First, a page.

Bethesda Church, Sunderland - D L Moody (1873)

Since my last we have had a good work going on. On Thursday evening, July 31st, we had a very large meeting in Bethesda Chapel. Brother Moody, was as usual, very earnest in dealing with souls. At the after-meeting many were induced to retire to the vestries, and again souls were there born of God. On Friday evening, we had a full chapel at Ebenezer. Much prayer was offered up afterwards, and though not a large number went into the vestry, some of them found peace.

On Sunday August 3rd, our beloved brother Moody addressed the young men of Sunderland generally, and especially those
belonging to the Young Men's Christian Association. In the afternoon, a large number of young men came, and Mr Moody
seemed carried away by his enthusiasm for young men. It was a most powerful and telling address, and our beloved brother
Sankey concluded with some of his touching singing and music. This special address has brought out many young men, some of whom have already found Jesus, and have devoted themselves for life to Him, while others who attended are still seeking the Saviour,

In the evening of Sunday, the Victoria Hall was crowded by upwards of 3000 souls. Mr Moody again preached with great power from the text; "I pray thee, have me excused," completely demolishing any excuse for refusing the  invitation to the marriage feast. The address was characterised as usual by the tenderest sympathy and compassion for sinners. At the close Mr Sankey gave, "O prodigal child, come home," and "Almost persuaded", which are very persuasive in deepening the convictions and'desires of souls to be saved. At the after-meeting at Bethesda Chapel, 600 to 700 persons came together.
The vestries were filled with anxious souls, and again many found the Lord.

During the present week meetings (quite unsectarian, as announced) have been held in the Victoria Hall; a large number
have attended, and at the after-meetings some have on cach occasion been saved by the blood. On Friday, an all-day meeting has been announced, of which I shall (D.V.) give you some account next week. Sunday, August 10, is expected to be their last day here, as they have many invitations to labour. The noon-day prayer-meeting has been a power for good,
there having been so many answers to prayers offered there. 

"The Christian", August 14th 1873.

The following letter from Mr. Arthur A. Rees, the well-known minister of Bethesda Chapel, Sunderland, appears in the Sunderland Herald :-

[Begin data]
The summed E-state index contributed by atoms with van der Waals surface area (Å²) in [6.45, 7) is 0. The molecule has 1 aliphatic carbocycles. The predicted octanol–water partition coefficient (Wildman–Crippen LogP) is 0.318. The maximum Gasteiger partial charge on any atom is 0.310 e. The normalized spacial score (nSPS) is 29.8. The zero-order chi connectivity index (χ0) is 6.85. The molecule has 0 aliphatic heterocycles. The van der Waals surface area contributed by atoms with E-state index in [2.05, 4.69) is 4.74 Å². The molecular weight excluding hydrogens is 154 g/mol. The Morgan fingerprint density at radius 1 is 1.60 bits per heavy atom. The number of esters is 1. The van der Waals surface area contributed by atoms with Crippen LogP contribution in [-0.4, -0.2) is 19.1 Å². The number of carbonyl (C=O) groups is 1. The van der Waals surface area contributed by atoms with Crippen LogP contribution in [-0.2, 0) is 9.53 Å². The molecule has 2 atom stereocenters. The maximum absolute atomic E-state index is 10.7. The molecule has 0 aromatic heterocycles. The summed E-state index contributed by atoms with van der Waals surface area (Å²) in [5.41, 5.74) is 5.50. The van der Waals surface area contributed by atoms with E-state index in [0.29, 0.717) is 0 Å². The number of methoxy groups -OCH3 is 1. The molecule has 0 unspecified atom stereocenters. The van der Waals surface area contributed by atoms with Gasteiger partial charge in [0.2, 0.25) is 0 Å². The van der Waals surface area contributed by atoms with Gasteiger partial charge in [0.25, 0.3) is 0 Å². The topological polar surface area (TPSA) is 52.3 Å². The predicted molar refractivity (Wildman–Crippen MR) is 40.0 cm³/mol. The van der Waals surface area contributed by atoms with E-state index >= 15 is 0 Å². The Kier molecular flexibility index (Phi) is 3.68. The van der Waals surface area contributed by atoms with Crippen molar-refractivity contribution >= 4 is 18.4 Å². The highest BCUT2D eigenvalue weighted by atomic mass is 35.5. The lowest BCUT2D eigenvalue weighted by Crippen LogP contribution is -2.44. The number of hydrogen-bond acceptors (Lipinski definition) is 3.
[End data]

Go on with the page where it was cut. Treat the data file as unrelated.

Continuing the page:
" Dear Sir,--Allow me, as a pastor of many years' standing and of very varied experience, to express my views of the character and labours of Messrs. Moody and Sankey, of America, now in this borough. Having met the former at Dublin, I soon discerned that he was a coin of the true ring, and being informed that he was preaching in the north, I invited him and his colleague to our own town. After the labours of three weeks, in various chapels and in the Victoria Hall - during which there have been services every night, save Saturdays, at nearly all of which I have been present as a fellow-worker-I kave
arrived at the following conclusions :-
*1. Both these brethren are genuine to the back-bone.
" 2. They are as disinterested as they are zealous, and their zeal ig
"3. Mr. Moody is the "Mercurius' of the pair.
Mr. Sankey is not the 'Jupiter,' but the Orphous. The former is not eloquent, but very fluent; not poetical or rhetorical, but he never talks twaddle, and seldom utters a sentence that is not well worth hearing. He is a rapid, too rapid, speaker. Nevertheless, what he does say is sensible, forcible, and to the point, and not too long, which is a great advantage. He is American to the core, in speech, intonation, and vigour. His anecdotes are superabundant, and, for the most part, the acquisitions of his own experience. They are always apt, often most pathetic, and sometimes appalling. His earnestness is intense, his energy untiring, his courage leonine, his tact uncommon, and his love for souls most tender.

"At the commencement and close of Mr Moody's addresees, Mr Sankey sings appropriate sacred solos, the congregation
often taking up the 'refrain' - a novelty which to hear of is startling to the redtapists of religion, but which to hear at once commande solemnity, acquiescence, and gratification. Nothing can be further from 'performance' than his performance. The man and the music disappear in the sentiment. The sound enforces the sense, but does not supersede it -every word and every syllable are distinetly uttered and distinctly heard. He sings the gospel with persuasive effect, throwing his whole soul, not into the accompaniment, but into the song, the sentiment of which lights up his face, not with the glitter of art, but with the glory of unfeigned sympathy.

As to results, it is too soon to speak of them, but il the continuance of vast crowds, night after night, rapt attention both to the
speaker and the singer; if large after-meetings, the remaining behind of many inquirers, and the profession of not a few that they have found 'peace with God;' if these are true promises of lasting good, then the labors of Messre. Moody and Sankey in Sunderland have not been in vain in the Lord. -Yours truly,"
Sunderland, Aug. 8, 1873,

"The Christian", 21st August 1873.



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